(Adds detail on rates, French prime minister)
FRANKFURT, Aug 27 (Reuters) - The European Central Bank is unlikely to take new policy action next week unless August inflation figures, due on Friday, show the euro zone sinking significantly towards deflation, ECB sources said.
Speculation has grown since ECB President Mario Draghi struck a dovish tone at the Jackson Hole central bankers’ meeting last week that the ECB could be moving closer to quantitative easing (QE) - or printing money to buy assets.
Departing from his original speech text, Draghi noted in his Jackson Hole last Friday that “financial markets have indicated that inflation expectations exhibited significant declines at all horizons” in August.
The new inflation data, together with updated projections from ECB staff, are likely to lead to a lively discussion at the Sept. 4 policy meeting about whether to accelerate existing policy measures. New action is unlikely but not impossible.
“The barrier to QE is still very high,” said one of the sources, all of whom requested anonymity, adding that discussion at the meeting was expected to centre on reinforcing existing policy measures of credit easing and liquidity provision.
“It’s hard to say now that nothing will happen. It depends to some extent on the data,” the source added.
The ECB declined to comment.
A second ECB source said there was scope to shave another 10-15 basis points off the main refinancing rate if necessary.
The ECB cut the refinancing rate to a record low of 0.15 percent in June, after which Draghi said “for all the practical purposes, we have reached the lower bound.”
However, in his Jackson Hole speech, he said the Governing Council would acknowledge changes in inflation expectations “and within its mandate will use all the available instruments needed to ensure price stability over the medium term.”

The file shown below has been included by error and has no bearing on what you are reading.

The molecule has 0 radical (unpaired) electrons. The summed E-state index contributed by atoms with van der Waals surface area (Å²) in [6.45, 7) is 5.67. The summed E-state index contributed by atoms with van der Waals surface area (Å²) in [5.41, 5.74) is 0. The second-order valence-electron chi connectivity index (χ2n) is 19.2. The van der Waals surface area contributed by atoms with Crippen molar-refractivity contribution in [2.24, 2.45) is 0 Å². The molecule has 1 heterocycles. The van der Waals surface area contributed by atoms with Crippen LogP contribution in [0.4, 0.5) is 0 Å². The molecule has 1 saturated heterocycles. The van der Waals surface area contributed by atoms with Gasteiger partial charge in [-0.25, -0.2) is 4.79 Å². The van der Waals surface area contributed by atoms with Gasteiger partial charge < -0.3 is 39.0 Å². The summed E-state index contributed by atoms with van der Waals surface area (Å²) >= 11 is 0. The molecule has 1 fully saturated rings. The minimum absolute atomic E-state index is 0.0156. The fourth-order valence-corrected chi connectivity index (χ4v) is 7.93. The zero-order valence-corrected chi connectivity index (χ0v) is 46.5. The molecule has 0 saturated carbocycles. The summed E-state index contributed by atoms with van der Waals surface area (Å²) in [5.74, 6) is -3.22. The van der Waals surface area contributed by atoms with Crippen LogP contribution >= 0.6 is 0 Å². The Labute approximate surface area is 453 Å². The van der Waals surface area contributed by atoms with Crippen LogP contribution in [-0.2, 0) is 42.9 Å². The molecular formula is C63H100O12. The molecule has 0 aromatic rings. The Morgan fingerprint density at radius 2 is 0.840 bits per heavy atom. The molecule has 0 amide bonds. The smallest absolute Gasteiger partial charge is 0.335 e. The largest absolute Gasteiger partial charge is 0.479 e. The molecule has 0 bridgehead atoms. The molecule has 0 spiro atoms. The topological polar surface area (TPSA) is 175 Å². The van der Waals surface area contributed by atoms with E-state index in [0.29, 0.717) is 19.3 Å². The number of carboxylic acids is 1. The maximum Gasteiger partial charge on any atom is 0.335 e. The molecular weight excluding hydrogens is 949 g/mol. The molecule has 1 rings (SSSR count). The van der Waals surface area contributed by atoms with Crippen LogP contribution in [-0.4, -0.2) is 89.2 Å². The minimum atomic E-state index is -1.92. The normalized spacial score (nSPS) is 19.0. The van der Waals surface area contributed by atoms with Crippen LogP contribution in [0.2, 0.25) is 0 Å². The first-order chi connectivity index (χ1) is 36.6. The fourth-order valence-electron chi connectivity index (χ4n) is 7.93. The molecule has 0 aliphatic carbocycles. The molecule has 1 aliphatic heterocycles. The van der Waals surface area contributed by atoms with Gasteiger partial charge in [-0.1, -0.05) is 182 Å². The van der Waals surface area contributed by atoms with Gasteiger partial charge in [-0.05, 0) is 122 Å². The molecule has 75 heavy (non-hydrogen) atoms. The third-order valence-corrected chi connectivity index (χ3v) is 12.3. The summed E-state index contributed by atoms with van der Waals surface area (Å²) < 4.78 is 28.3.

The phrase ‘all the available instruments’ would appear to encompass interest rates.
Keeping up pressure on the ECB, French Prime Minister Manuel Valls said on Wednesday the euro was still overvalued and that the ECB needed to do more to tackle excessively low inflation.
The August euro zone inflation figures are expected to show a slowdown in the annual rate to 0.3 percent from 0.4 percent in July, according to a Reuters poll.
The ECB targets inflation of just below 2 percent over the medium term. It considers anything below 1 percent to be in its “danger zone”.
In June, the ECB cut interest rates to new lows and unveiled a four-year funding plan for banks -- so-called TLTROs -- the first tranche of which goes on offer on Sept. 18. It also said it would develop a plan to buy asset-backed securities (ABS).
However, it may not be practical to change the TLTRO operation so close to its launch. Banks have until Thursday to submit lending reports to the ECB to determine how much they can borrow in September and December under the TLTRO programme.
The new measures are aimed at supporting the flow of credit to businesses in the euro zone to help revive growth. In the second quarter, euro zone economic growth ground to a halt as Germany’s economy shrank and France’s stagnated.
Deploying QE could put downward pressure on the euro and boost market confidence. However, some ECB policymakers believe QE is inappropriate and are not sure it would work.
Hawkish ECB policymakers are particularly resistant to the idea. ECB Executive Board member Sabine Lautenschlaeger, a former member of Germany’s Bundesbank, said last month it needed a “real emergency” for a broad asset-buying plan to be employed.
The second ECB source noted that Draghi’s Jackson Hole speech had helped lower the euro, which fell broadly on Wednesday and hit a 19-month low against the Swiss franc.
“If we get the euro under $1.30, that helps a lot,” this source said. “We need a weaker euro for a stronger Europe.”
Editing by Jeremy Gaunt